Nonsurgical restoration of coronary patency has become a reality. Successful dilation of noncalcific coronary stenoses by balloon catheter has been reported by Grüntzig et al1 and Simpson and colleagues.2 To their great credit, these investigators proceeded judiciously and without unseemly publicity. Careful preliminary work on animals and in human peripheral arteries laid the groundwork for their success, and their postdilation cineangiograms are convincing. It now seems that the currently handmade Swiss balloon catheters are becoming available to other investigators. Widespread interest will surely promote demand and large-scale manufacture.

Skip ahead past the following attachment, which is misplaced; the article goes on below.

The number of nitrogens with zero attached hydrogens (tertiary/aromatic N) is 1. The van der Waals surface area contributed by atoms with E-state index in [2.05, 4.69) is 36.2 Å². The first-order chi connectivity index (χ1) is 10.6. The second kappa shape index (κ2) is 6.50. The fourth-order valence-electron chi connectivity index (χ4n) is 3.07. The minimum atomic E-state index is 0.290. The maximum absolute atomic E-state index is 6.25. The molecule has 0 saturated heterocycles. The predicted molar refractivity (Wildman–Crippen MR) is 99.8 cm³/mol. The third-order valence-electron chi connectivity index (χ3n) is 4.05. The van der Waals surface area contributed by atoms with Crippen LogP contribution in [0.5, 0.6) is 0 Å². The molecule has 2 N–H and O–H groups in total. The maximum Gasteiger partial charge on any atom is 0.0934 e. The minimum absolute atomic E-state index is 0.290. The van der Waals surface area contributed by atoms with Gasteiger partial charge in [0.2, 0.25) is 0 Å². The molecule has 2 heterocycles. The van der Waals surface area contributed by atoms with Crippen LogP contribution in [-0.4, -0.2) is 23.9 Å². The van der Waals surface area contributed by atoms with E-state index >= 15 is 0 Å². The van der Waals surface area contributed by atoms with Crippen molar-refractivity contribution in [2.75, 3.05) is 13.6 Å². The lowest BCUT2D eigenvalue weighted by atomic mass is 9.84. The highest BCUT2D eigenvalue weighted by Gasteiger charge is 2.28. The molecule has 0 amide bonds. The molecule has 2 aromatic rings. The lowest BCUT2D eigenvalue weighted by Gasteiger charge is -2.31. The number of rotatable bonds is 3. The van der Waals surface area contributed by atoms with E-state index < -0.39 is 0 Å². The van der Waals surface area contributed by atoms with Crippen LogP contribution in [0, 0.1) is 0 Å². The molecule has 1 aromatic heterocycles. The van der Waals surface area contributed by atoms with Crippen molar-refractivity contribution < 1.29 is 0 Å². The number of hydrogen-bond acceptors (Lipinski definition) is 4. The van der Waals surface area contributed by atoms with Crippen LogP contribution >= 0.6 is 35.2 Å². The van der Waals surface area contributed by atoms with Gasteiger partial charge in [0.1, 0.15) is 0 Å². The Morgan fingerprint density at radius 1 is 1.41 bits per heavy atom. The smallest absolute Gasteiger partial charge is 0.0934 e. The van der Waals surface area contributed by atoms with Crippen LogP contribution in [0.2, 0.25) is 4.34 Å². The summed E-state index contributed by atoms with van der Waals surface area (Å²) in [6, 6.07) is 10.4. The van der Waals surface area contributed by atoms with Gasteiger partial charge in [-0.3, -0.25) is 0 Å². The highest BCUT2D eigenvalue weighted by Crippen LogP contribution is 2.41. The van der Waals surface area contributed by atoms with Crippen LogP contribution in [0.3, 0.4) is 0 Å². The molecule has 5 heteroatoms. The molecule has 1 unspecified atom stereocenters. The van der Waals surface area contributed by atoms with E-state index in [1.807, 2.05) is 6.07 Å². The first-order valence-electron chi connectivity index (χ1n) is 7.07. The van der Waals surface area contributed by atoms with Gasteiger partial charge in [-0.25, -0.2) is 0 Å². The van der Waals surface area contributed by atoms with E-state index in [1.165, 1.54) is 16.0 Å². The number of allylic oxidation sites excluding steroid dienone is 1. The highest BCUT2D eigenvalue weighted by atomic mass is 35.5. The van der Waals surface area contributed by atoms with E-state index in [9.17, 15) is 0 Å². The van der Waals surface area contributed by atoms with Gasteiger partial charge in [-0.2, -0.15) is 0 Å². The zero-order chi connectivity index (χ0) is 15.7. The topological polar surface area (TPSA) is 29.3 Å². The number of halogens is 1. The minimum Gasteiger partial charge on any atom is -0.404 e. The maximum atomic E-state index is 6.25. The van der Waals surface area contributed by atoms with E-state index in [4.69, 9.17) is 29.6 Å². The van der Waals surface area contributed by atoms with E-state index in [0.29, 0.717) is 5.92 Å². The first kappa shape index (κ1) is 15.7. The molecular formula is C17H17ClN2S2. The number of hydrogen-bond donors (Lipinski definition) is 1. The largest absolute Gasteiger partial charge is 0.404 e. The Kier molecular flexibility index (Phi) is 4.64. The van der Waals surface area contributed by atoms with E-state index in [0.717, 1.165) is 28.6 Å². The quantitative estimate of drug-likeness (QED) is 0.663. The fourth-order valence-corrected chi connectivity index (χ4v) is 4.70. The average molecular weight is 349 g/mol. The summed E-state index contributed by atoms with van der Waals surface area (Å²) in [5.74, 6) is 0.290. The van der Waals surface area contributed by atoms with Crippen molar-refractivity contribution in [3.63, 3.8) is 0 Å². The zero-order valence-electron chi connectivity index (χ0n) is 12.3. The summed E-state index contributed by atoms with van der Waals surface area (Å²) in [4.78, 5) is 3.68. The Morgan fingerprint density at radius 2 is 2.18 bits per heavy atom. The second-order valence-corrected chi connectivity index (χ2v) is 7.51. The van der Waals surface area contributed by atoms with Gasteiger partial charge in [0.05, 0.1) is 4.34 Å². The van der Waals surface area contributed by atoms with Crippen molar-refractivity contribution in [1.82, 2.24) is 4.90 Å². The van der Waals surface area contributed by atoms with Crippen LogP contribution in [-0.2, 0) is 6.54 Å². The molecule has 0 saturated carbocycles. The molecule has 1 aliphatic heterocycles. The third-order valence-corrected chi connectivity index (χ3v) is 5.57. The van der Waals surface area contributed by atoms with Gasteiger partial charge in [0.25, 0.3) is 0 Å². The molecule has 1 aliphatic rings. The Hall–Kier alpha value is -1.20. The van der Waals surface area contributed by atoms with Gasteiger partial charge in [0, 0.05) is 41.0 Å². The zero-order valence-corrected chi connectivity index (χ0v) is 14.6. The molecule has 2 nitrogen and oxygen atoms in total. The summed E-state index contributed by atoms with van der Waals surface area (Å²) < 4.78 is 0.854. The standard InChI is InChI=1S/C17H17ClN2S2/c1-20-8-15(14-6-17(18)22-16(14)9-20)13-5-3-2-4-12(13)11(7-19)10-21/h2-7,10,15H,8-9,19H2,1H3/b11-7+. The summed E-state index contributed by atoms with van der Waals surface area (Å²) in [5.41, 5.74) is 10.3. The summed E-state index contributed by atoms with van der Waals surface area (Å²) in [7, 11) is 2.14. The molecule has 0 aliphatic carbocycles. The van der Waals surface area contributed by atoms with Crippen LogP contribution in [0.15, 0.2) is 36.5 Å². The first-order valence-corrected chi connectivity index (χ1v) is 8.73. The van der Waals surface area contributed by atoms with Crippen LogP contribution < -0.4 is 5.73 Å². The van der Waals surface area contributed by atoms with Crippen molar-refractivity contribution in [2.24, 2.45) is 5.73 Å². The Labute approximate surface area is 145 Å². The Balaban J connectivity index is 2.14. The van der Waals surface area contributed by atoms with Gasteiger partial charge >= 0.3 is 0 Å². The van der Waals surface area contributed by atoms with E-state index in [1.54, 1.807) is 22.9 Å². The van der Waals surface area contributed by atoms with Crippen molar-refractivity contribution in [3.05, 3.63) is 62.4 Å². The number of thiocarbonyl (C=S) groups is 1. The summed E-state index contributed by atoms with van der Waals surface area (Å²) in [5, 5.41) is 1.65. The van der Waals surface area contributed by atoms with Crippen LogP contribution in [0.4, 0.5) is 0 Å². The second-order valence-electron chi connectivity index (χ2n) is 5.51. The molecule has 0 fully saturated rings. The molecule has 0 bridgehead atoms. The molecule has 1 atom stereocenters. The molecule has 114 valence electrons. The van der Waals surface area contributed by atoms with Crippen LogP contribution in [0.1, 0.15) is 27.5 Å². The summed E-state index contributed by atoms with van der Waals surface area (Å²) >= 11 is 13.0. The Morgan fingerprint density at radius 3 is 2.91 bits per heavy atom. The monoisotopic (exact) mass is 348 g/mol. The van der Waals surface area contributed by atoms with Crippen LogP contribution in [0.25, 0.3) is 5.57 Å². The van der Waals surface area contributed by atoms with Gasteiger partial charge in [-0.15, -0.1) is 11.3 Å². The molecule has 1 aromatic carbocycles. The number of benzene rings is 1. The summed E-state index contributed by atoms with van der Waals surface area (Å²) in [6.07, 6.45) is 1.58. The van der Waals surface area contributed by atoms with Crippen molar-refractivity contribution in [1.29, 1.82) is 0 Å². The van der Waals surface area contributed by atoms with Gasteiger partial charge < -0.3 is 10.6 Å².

In this issue of The Journal, Mautner and Phillips (p 1625) have neatly summarized balloon angioplasty—its technique, its early results, and its promise. They raise serious questions regarding objective benefits, particularly because the procedure seems to be indicated mainly for patients who, at least on the basis of anatomy, do well with surgery and may survive well without surgery (2%